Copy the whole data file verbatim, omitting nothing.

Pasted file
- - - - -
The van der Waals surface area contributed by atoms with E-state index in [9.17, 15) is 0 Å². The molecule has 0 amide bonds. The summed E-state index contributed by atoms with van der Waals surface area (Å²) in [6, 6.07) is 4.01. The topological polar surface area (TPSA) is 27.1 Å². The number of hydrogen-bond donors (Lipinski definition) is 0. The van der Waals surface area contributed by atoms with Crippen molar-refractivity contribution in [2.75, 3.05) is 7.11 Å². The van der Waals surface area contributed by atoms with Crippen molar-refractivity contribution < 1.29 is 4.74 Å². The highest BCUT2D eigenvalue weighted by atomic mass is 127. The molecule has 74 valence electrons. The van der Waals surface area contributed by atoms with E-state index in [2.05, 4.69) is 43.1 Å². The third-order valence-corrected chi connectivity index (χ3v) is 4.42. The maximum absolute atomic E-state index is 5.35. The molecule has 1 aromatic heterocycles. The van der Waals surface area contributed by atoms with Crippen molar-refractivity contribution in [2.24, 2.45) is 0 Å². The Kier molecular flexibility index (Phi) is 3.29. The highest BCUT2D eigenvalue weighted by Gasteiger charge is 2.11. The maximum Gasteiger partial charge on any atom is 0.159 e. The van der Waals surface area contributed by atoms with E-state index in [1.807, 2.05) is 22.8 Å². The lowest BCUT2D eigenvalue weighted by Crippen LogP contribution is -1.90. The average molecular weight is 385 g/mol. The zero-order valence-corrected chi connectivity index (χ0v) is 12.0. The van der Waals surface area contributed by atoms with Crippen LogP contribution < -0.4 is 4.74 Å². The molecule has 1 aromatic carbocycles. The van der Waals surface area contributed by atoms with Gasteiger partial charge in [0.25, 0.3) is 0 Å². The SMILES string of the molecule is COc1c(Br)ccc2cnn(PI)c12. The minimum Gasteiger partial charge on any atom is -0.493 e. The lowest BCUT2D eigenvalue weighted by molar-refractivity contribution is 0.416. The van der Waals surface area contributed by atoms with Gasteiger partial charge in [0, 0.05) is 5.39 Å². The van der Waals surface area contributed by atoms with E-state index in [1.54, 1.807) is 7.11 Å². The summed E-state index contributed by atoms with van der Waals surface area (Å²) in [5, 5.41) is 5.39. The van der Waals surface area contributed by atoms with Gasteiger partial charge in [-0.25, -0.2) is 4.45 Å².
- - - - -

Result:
The van der Waals surface area contributed by atoms with E-state index in [9.17, 15) is 0 Å². The molecule has 0 amide bonds. The summed E-state index contributed by atoms with van der Waals surface area (Å²) in [6, 6.07) is 4.01. The topological polar surface area (TPSA) is 27.1 Å². The number of hydrogen-bond donors (Lipinski definition) is 0. The van der Waals surface area contributed by atoms with Crippen molar-refractivity contribution in [2.75, 3.05) is 7.11 Å². The van der Waals surface area contributed by atoms with Crippen molar-refractivity contribution < 1.29 is 4.74 Å². The highest BCUT2D eigenvalue weighted by atomic mass is 127. The molecule has 74 valence electrons. The van der Waals surface area contributed by atoms with E-state index in [2.05, 4.69) is 43.1 Å². The third-order valence-corrected chi connectivity index (χ3v) is 4.42. The maximum absolute atomic E-state index is 5.35. The molecule has 1 aromatic heterocycles. The van der Waals surface area contributed by atoms with Crippen molar-refractivity contribution in [2.24, 2.45) is 0 Å². The Kier molecular flexibility index (Phi) is 3.29. The highest BCUT2D eigenvalue weighted by Gasteiger charge is 2.11. The maximum Gasteiger partial charge on any atom is 0.159 e. The van der Waals surface area contributed by atoms with E-state index in [1.807, 2.05) is 22.8 Å². The lowest BCUT2D eigenvalue weighted by Crippen LogP contribution is -1.90. The average molecular weight is 385 g/mol. The zero-order valence-corrected chi connectivity index (χ0v) is 12.0. The van der Waals surface area contributed by atoms with Crippen LogP contribution < -0.4 is 4.74 Å². The molecule has 1 aromatic carbocycles. The van der Waals surface area contributed by atoms with Gasteiger partial charge in [0.25, 0.3) is 0 Å². The SMILES string of the molecule is COc1c(Br)ccc2cnn(PI)c12. The minimum Gasteiger partial charge on any atom is -0.493 e. The lowest BCUT2D eigenvalue weighted by molar-refractivity contribution is 0.416. The van der Waals surface area contributed by atoms with Gasteiger partial charge in [0, 0.05) is 5.39 Å². The van der Waals surface area contributed by atoms with E-state index in [1.54, 1.807) is 7.11 Å². The summed E-state index contributed by atoms with van der Waals surface area (Å²) in [5, 5.41) is 5.39. The van der Waals surface area contributed by atoms with Gasteiger partial charge in [-0.25, -0.2) is 4.45 Å².